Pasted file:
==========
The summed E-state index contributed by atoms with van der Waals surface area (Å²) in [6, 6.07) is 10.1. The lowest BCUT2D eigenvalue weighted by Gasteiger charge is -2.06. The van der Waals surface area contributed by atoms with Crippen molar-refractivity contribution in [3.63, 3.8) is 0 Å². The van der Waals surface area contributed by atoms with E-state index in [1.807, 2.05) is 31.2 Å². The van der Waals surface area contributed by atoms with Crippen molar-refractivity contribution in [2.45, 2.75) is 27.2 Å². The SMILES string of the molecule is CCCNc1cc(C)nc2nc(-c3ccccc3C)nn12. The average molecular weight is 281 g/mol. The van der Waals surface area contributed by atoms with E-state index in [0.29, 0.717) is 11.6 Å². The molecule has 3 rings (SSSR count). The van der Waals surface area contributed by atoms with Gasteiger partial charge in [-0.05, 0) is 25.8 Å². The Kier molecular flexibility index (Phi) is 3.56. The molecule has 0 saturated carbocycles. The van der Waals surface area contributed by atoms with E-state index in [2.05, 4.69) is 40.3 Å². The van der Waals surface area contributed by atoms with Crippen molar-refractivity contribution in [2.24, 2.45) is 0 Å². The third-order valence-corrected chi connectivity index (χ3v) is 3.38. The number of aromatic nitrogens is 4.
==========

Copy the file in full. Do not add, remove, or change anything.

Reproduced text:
The summed E-state index contributed by atoms with van der Waals surface area (Å²) in [6, 6.07) is 10.1. The lowest BCUT2D eigenvalue weighted by Gasteiger charge is -2.06. The van der Waals surface area contributed by atoms with Crippen molar-refractivity contribution in [3.63, 3.8) is 0 Å². The van der Waals surface area contributed by atoms with E-state index in [1.807, 2.05) is 31.2 Å². The van der Waals surface area contributed by atoms with Crippen molar-refractivity contribution in [2.45, 2.75) is 27.2 Å². The SMILES string of the molecule is CCCNc1cc(C)nc2nc(-c3ccccc3C)nn12. The average molecular weight is 281 g/mol. The van der Waals surface area contributed by atoms with E-state index in [0.29, 0.717) is 11.6 Å². The molecule has 3 rings (SSSR count). The van der Waals surface area contributed by atoms with Gasteiger partial charge in [-0.05, 0) is 25.8 Å². The Kier molecular flexibility index (Phi) is 3.56. The molecule has 0 saturated carbocycles. The van der Waals surface area contributed by atoms with E-state index in [2.05, 4.69) is 40.3 Å². The van der Waals surface area contributed by atoms with Crippen molar-refractivity contribution in [2.24, 2.45) is 0 Å². The third-order valence-corrected chi connectivity index (χ3v) is 3.38. The number of aromatic nitrogens is 4.